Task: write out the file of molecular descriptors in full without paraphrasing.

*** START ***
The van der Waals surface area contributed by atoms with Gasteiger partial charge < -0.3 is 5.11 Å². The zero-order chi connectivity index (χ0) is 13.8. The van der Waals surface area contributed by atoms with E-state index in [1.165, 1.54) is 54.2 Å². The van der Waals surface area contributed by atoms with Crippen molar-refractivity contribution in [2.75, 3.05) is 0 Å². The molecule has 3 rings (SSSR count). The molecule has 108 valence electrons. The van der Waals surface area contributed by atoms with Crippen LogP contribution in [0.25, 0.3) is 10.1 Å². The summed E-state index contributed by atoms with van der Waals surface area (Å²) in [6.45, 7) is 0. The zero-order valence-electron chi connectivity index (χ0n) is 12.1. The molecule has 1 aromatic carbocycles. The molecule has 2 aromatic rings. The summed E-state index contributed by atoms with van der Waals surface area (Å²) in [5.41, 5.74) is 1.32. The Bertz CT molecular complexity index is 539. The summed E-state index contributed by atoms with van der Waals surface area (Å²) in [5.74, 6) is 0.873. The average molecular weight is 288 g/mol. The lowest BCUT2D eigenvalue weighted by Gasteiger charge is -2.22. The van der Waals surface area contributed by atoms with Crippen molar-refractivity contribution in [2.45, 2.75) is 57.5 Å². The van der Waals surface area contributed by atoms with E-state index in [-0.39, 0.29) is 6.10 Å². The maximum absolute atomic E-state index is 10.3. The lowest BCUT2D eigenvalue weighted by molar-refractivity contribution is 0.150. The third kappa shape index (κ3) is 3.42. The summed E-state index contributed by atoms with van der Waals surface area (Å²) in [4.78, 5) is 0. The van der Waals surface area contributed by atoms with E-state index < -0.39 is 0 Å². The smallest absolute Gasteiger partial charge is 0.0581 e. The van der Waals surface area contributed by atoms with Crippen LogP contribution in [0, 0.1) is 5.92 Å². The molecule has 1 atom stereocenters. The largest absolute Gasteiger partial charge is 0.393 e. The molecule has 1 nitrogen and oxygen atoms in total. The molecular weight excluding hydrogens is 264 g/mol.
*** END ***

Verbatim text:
The van der Waals surface area contributed by atoms with Gasteiger partial charge < -0.3 is 5.11 Å². The zero-order chi connectivity index (χ0) is 13.8. The van der Waals surface area contributed by atoms with E-state index in [1.165, 1.54) is 54.2 Å². The van der Waals surface area contributed by atoms with Crippen molar-refractivity contribution in [2.75, 3.05) is 0 Å². The molecule has 3 rings (SSSR count). The molecule has 108 valence electrons. The van der Waals surface area contributed by atoms with Crippen LogP contribution in [0.25, 0.3) is 10.1 Å². The summed E-state index contributed by atoms with van der Waals surface area (Å²) in [6.45, 7) is 0. The zero-order valence-electron chi connectivity index (χ0n) is 12.1. The molecule has 1 aromatic carbocycles. The molecule has 2 aromatic rings. The summed E-state index contributed by atoms with van der Waals surface area (Å²) in [5.41, 5.74) is 1.32. The Bertz CT molecular complexity index is 539. The summed E-state index contributed by atoms with van der Waals surface area (Å²) in [5.74, 6) is 0.873. The average molecular weight is 288 g/mol. The lowest BCUT2D eigenvalue weighted by Gasteiger charge is -2.22. The van der Waals surface area contributed by atoms with Crippen molar-refractivity contribution in [2.45, 2.75) is 57.5 Å². The van der Waals surface area contributed by atoms with E-state index in [-0.39, 0.29) is 6.10 Å². The maximum absolute atomic E-state index is 10.3. The lowest BCUT2D eigenvalue weighted by molar-refractivity contribution is 0.150. The third kappa shape index (κ3) is 3.42. The summed E-state index contributed by atoms with van der Waals surface area (Å²) in [4.78, 5) is 0. The van der Waals surface area contributed by atoms with E-state index < -0.39 is 0 Å². The smallest absolute Gasteiger partial charge is 0.0581 e. The van der Waals surface area contributed by atoms with Crippen LogP contribution in [0, 0.1) is 5.92 Å². The molecule has 1 atom stereocenters. The largest absolute Gasteiger partial charge is 0.393 e. The molecule has 1 nitrogen and oxygen atoms in total. The molecular weight excluding hydrogens is 264 g/mol.